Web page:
About

Sebastian Strangio is a journalist and author focusing on Southeast Asia. Since 2008, his reporting from across the region has appeared in more than 30 leading publications in the United States, Europe, and Asia.

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The Fall of Aung San Suu Kyi, Democracy Icon

The Fall of Aung San Suu Kyi, Democracy Icon

Turning “The Lady” into a secular saint only helped Myanmar’s junta.
Suharto Museum Celebrates a Dictator’s Life, Omitting the Dark Chapters

Suharto Museum Celebrates a Dictator’s Life, Omitting the Dark Chapters

Indonesia’s former dictator looms in bronze over the entrance to the small museum set amid the palm trees and rice fields of central Java.
Pankaj Mishra on the Violent Transition to Modernity

Pankaj Mishra on the Violent Transition to Modernity

At the center of gravity shifts east, Pankaj Mishra argues that the West’s own fateful experience of modernity is playing out globally
'Meet Kill'

‘Meet Kill’

When Kem Ley’s murderer was asked for his name, he offered a chilling sobriquet: ‘Chuob Samlap’ – literally, ‘Meet Kill.’
The Rise, Fall and Possible Renewal of a Town in Laos on China’s Border

The Rise, Fall and Possible Renewal of a Town in Laos on China’s Border

For five years, this remote town on the China-Laos border has lived in the shadow of more prosperous times.
China stirs up ghosts of Khmer Rouge airport project

China stirs up ghosts of Khmer Rouge airport project

The military airport outside this river town in central Cambodia sprawls out in eerie silence, its vast concrete runway untroubled by any sign of aircraft.
Vietnam: Forty Years Later

Vietnam: Forty Years Later

Forty years after the war, it is the ideals of the former South Vietnam that appear ascendant.
How a Brutal Khmer Rouge Leader Died 'Not Guilty'

How a Brutal Khmer Rouge Leader Died ‘Not Guilty’

A verdict was never reached in Ieng Sary’s human rights abuses case. His story reveals the limitations of international tribunals.
As Asia Rises and Europe Declines, Russia Invests Its Hopes in its Far East

As Asia Rises and Europe Declines, Russia Invests Its Hopes in its Far East

Vladivostok, a Pacific port city long in decline, is being revitalized by Moscow. But the city’s slow integration with China, Japan, and South Korea is clashing with its long-Slavic identity. Can a city be both European and Asian?
Latest entries
Cambodia's Crumbling Democracy

Cambodia’s Crumbling Democracy

Behind the growing repression of Prime Minister Hun Sen’s government
After Ahok: Indonesia Grapples with the Rise of Political Islam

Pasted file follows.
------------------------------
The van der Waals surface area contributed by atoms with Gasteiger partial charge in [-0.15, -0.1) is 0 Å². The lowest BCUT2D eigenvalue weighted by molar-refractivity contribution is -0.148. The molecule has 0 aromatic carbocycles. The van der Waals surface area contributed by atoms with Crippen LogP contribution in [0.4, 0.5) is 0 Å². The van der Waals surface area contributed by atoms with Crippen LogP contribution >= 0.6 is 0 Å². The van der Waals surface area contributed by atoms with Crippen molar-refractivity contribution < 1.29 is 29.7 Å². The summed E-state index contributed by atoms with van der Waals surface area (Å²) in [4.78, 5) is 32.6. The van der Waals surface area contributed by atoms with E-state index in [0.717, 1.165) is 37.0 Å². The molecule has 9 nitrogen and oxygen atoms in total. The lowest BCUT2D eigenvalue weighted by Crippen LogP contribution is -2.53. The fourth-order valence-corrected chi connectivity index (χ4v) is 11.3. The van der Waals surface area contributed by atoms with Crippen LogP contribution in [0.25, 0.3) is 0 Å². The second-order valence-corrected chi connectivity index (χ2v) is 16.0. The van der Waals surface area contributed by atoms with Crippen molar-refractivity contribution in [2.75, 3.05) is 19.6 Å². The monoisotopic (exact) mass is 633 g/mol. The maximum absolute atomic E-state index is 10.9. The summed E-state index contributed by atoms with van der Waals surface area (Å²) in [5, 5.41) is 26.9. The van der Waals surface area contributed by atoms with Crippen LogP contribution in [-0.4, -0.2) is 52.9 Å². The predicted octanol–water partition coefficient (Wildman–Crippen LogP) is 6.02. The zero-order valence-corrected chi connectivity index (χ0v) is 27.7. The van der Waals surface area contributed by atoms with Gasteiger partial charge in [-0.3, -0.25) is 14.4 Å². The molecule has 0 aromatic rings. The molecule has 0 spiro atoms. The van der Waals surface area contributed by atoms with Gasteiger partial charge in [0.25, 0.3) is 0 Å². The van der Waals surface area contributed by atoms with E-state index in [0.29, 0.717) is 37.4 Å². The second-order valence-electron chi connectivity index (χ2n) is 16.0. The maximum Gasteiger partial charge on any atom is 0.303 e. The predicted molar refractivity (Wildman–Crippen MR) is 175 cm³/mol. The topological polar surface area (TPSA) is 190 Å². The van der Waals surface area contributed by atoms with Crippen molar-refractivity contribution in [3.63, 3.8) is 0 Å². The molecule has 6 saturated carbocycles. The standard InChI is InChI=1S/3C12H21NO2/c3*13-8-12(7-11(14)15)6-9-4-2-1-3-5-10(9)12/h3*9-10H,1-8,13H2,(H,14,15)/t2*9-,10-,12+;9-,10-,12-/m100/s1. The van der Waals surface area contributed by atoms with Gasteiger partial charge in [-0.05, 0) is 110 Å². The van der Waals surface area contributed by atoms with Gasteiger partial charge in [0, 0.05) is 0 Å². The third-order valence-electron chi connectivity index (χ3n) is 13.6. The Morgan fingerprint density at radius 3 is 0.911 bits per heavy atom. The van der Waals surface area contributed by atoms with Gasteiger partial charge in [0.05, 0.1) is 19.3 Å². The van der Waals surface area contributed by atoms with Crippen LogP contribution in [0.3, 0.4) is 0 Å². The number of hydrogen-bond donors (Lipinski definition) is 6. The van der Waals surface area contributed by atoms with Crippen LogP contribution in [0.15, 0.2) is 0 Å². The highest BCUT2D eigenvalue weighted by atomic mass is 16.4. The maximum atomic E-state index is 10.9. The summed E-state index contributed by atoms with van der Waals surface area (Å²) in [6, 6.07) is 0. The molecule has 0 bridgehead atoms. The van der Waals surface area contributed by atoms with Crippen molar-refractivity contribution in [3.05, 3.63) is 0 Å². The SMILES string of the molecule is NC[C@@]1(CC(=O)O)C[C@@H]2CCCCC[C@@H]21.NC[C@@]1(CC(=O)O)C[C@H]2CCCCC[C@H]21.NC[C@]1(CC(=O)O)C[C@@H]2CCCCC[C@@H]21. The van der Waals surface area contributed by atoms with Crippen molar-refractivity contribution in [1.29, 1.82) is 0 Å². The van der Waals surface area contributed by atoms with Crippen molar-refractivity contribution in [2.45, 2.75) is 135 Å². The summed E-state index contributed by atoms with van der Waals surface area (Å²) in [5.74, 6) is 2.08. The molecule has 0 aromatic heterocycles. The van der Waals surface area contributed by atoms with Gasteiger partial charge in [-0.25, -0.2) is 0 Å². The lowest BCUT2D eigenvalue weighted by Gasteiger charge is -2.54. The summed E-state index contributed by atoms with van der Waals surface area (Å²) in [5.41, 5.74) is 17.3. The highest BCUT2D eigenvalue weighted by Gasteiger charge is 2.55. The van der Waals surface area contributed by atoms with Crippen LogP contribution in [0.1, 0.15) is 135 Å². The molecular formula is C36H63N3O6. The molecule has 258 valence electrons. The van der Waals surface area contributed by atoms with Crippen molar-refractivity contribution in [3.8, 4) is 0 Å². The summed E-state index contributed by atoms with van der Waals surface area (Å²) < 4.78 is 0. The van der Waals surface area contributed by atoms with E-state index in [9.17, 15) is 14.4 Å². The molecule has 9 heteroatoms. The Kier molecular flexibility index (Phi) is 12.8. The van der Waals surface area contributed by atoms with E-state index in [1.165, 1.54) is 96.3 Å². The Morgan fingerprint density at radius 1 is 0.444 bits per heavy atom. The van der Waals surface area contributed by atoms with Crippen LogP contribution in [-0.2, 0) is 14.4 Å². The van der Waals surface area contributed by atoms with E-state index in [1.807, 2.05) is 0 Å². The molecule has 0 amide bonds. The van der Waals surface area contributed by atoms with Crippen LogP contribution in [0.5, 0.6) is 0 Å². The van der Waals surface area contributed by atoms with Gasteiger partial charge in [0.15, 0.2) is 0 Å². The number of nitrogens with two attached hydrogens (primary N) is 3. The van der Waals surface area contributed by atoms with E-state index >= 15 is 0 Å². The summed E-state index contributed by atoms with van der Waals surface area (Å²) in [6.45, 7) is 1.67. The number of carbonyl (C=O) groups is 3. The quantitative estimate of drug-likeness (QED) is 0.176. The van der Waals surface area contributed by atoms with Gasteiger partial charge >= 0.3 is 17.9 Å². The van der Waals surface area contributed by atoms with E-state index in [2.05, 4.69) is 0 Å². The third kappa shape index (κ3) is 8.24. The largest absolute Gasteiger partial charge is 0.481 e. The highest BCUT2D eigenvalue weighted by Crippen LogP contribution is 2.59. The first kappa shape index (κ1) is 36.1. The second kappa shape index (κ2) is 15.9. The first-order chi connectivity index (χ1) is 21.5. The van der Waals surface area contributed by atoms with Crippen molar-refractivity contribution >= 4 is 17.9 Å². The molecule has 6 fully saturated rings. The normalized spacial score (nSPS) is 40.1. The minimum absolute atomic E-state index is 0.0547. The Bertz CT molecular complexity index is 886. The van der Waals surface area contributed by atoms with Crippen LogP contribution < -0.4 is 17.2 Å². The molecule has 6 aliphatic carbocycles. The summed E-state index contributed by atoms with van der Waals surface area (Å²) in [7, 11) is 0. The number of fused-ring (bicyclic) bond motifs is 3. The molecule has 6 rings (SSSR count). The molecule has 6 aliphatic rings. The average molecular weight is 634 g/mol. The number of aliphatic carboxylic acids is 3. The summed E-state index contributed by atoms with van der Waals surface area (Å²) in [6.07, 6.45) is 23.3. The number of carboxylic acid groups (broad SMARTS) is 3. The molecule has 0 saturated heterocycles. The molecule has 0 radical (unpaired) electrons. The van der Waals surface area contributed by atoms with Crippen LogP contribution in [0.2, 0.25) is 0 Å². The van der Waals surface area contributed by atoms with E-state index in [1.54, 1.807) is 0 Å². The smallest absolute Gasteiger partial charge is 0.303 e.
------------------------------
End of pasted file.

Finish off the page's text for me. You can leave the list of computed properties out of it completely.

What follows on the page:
After Ahok: Indonesia Grapples with the Rise of Political Islam

For decades, Indonesian society has experienced a slow process of Islamization. In 2017, the pace picked up.
The Past Isn't Past

The Past Isn’t Past

Lumphat seemed forsaken by time. Stretched out along a bend of the Srepok River, this former town was now little more than a village, a mere sprinkling of civilisation in a landscape of red earth and pantone blue skies.
Ghosts of Pogroms Past Haunt Indonesia

Ghosts of Pogroms Past Haunt Indonesia

After the jailing of Jakarta’s former governor, Chinese Indonesians find themselves caught between age-old prejudice and fears of a rising China.
Myanmar refugees find a foothold in North Carolina

Myanmar refugees find a foothold in North Carolina

For the Myanmar residents of Chapel Hill, hopes of a return home are tempered by fears of continued ethnic tensions
Cambodian Democracy Makes Its Last Gasps

Cambodian Democracy Makes Its Last Gasps

An indifferent United States and assertive China have emboldened one of Asia’s longest-serving leaders to embrace outright authoritarianism.
Welcome to the Post-Human Rights World

Welcome to the Post-Human Rights World

Geopolitical realignments and the rise of populist nationalism have unleashed a global backlash against human rights.
Reading Burma

Reading Burma

On four new books that complicate the international image of Burma’s emergence from a half-century of military rule.
Dictators Everywhere Are Stumping for Trump

Dictators Everywhere Are Stumping for Trump

From Cambodia to Zimbabwe to North Korea, the Republican nominee has cornered the authoritarian autocrat demographic.
In Cambodia, everything is different but nothing has changed

In Cambodia, everything is different but nothing has changed

As is usual at this point in the electoral cycle, the Cambodian government is clamping down hard on its opponents.
The King Is Dead. Is Thailand’s Monarchy Next?

The King Is Dead. Is Thailand’s Monarchy Next?

Thailand’s revered king held the country together for more than 70 years. But his son’s succession could threaten everything he built.
Crony In the Forest

Crony In the Forest

On Google Maps the Boeng Per Wildlife Sanctuary in northern Cambodia is marked by a patch of theoretical green, like each of the country’s 32 national parks and protected areas.